4. Spokane, Wash.

    Annual Healthcare Spending Per Capita: $4,591
    Annual Out-of-Pocket Spending Per Capita: $697
    Income of Age 65+ Households: $43,831

    Spokane is one city where the out-of-pocket medical costs faced by the average resident are relatively affordable. Just 15.2 percent of total medical costs and 1.6 percent of the average income are going to out-of-pocket medical expenses in a typical year for the average senior citizen in Spokane, both of which are among the lowest levels in the study.

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    3. Rochester, N.Y.

    Annual Healthcare Spending Per Capita: $4,192
    Annual Out-of-Pocket Spending Per Capita: $707
    Income of Age 65+ Households: $27,998

    Annual healthcare costs in Rochester are nearly $1,000 lower than the national average of $5,141, making it one place where you can find relatively affordable healthcare costs. Except that the average retiree household is earning just under $28,000 a year, meaning the proportion of annual income going to healthcare costs — about 15 percent — is the highest in this study.

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    2. Washington, D.C.

    Annual Healthcare Spending Per Capita: $4,663
    Annual Out-of-Pocket Spending Per Capita: $662
    Income of Age 65+ Households: $59,086

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    Although the total healthcare spending isn’t especially low, the high income levels for the average 65-or-older household in our nation’s capital mean that this is the city where the smallest portion of income goes to healthcare costs — just 7.9 percent of that $59,086 a year.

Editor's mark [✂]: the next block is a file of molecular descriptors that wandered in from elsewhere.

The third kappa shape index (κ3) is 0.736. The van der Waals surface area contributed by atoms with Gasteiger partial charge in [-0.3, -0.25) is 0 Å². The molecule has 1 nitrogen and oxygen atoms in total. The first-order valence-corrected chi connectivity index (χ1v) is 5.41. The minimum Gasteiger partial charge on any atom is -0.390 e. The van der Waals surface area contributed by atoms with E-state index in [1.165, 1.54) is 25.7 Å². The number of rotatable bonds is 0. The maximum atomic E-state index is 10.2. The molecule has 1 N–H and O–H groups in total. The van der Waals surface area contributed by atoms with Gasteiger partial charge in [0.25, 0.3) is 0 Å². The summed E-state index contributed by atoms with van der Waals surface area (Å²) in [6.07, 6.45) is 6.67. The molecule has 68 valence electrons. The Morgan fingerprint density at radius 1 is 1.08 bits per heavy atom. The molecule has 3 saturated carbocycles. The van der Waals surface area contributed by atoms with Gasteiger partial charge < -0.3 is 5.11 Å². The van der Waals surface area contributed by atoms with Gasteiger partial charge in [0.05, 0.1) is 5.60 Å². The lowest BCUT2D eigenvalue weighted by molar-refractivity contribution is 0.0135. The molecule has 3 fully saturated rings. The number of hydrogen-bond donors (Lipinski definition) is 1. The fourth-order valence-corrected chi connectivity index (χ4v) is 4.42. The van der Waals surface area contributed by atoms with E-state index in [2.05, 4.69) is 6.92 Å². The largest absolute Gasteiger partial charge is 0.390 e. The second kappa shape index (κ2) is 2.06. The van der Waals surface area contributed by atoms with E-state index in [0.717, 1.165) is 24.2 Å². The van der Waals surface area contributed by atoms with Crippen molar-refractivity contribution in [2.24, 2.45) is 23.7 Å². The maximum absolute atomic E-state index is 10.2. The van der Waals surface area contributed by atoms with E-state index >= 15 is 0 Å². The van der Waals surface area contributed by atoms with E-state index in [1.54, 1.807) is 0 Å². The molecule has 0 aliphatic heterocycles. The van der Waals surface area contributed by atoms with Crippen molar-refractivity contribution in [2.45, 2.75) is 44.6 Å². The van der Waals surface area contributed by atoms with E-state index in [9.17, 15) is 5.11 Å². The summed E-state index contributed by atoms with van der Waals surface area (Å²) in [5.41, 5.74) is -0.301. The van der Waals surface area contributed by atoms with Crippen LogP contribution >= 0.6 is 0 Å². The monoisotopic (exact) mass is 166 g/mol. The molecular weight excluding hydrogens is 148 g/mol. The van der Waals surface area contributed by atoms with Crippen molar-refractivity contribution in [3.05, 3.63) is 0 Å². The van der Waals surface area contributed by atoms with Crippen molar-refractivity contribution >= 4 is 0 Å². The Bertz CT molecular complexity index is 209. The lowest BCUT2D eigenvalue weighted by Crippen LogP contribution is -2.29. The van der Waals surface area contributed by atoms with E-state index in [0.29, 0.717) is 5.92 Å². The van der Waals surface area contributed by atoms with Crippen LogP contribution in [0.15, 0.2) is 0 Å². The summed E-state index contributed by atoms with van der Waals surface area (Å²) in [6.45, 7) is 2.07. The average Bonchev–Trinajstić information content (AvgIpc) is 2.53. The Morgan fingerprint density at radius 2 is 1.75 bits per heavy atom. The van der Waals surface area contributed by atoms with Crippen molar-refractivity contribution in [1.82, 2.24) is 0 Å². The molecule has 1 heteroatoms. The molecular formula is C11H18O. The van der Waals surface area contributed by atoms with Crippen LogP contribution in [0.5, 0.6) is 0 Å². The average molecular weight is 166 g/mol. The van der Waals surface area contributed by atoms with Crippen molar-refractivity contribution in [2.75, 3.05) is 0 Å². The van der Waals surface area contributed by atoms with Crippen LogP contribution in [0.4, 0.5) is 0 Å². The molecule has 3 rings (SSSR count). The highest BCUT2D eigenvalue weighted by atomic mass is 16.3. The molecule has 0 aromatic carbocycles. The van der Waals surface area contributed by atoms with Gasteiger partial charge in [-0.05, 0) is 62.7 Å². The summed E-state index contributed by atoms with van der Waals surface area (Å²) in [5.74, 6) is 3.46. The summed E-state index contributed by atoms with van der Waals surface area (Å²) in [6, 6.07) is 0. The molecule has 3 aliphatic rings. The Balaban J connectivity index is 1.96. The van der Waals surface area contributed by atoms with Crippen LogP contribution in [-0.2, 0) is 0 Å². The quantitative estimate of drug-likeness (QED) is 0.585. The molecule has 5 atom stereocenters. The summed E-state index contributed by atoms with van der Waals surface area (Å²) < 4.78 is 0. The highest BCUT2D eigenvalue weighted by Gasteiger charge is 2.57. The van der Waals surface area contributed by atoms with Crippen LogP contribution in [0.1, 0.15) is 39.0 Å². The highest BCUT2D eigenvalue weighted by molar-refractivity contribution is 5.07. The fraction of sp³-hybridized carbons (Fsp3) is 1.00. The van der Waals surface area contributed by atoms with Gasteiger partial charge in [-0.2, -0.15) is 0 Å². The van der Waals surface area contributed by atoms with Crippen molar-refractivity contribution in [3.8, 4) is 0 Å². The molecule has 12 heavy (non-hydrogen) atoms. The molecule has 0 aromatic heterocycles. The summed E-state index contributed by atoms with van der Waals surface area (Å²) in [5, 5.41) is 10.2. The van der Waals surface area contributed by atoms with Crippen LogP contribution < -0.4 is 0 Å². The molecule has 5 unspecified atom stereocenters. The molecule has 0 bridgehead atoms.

1. Tucson, Ariz.

    Annual Healthcare Spending Per Capita: $3,674
    Annual Out-of-Pocket Spending Per Capita: $648
    Income of Age 65+ Households: $39,448

    Although incomes in Tucson are relatively modest for age-65-and-older households, the average annual spending on healthcare per capita is a bit more modest. At $3,674, this is the only city in this study with costs under $4,000 a year — a bar Tucson cleared by over $300 a year.

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    More on Retirement

    Methodology: GOBankingRates determined the 15 best places to retire where healthcare costs less than $5,000 a year by observing 50 cities using a combination of three factors: 1) total spending on healthcare per capita, sourced from the Health Cost Institute; 2) out-of-pocket spending per capita, sourced from the Health Cost Institute; 3) median household income of age-65-and-older households, sourced from U.S. Census Bureau’s 2017 American Community Survey. To qualify among the top 15 cities, total spending on healthcare must be less than $5,000, based on the U.S. average of $5,141. After meeting this criteria, cities were scored based on senior household incomes, total spending and out-of-pocket spending, which were then combined into an overall score.

    From: GOBankingRates.com